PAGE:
Why Did Datadog Stock Climb 10% in February? – The Motley Fool

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Returns as of 03/08/2022
Returns as of 03/08/2022
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Shares of Datadog ( DDOG 0.86% ) rose 10.3% in February, according to data from S&P Global Market Intelligence. The tech stock rose sharply after a strong earnings report early in the month before giving back some of those gains in the market sell-off.
Datadog continues to impress with its operational results. The company reported earnings on Feb. 10, and the news was basically all positive. It boasted 84% revenue growth, positive net profit, and $250 million of free cash flow. This exceeded analyst estimates for both sales and earnings by a wide margin. Datadog also reported great traction with larger customers. It more than doubled the number of subscribers that produce at least $1 million in annual recurring revenue.
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Datadog continues to add new products to a strong suite that’s already recognized as a leader in the application performance monitoring industry. That’s creating an economic moat as the company’s products play an increasingly important role for customers.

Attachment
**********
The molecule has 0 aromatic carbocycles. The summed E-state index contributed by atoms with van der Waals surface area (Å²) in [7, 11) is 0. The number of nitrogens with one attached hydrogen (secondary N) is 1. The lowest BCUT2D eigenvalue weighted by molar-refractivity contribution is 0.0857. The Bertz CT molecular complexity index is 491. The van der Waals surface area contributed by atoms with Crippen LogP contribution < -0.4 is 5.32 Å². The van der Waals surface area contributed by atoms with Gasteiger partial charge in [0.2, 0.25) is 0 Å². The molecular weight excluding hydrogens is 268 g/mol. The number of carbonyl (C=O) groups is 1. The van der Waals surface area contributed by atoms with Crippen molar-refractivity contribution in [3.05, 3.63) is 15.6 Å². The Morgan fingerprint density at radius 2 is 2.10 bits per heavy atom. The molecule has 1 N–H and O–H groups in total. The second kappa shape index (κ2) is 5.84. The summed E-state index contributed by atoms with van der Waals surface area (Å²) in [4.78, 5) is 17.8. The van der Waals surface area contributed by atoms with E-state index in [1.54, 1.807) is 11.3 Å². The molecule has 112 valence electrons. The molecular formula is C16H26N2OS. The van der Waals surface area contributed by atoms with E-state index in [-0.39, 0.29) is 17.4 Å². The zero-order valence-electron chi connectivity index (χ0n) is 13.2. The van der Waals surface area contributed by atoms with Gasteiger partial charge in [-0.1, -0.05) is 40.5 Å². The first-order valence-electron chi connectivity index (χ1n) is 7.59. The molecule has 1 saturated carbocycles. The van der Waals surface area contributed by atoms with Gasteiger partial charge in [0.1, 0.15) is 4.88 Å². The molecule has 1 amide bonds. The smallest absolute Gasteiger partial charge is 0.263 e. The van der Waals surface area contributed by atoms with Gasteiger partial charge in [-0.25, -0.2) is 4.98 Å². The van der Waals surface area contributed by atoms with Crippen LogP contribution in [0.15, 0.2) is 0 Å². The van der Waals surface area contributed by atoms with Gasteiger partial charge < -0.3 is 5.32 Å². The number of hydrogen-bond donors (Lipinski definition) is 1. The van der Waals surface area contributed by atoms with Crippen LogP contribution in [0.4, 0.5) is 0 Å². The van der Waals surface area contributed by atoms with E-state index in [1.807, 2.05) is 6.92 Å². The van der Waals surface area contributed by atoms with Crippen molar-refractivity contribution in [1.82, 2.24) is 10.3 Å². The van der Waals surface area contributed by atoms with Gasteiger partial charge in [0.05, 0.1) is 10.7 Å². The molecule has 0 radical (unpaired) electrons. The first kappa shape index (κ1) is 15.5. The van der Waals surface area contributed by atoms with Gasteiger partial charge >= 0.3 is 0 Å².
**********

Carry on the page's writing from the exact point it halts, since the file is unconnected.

Despite all that, volatility still played a massive role here. Since the big bounce on positive earnings, the stock has dropped nearly 20% from its February high. The market downturn is hitting high-valuation tech stocks. Investors can see that even strongly performing businesses won’t be spared.
First-quarter results are a couple of months away, so Datadog stock will be at the mercy of market forces for a while. It’s expensive, with a price-to-sales ratio of 45 and forward price-to-earnings ratio near 300. That will most likely fuel high volatility in the near term, especially as the stock market reacts to the conflict in Ukraine and the Federal Reserve continuing to tighten its monetary policy.
That’s not necessarily a reason for investors to shy away. This is a classic growth stock with massive potential and an aggressive valuation. Risk and reward are both high relative to other types of stocks. Investors just need to feel comfortable with some potential short-term drops in exchange for the long-term opportunity. It might also be smart to keep some cash on the sidelines in case more shares can be bought at a lower price in the future.

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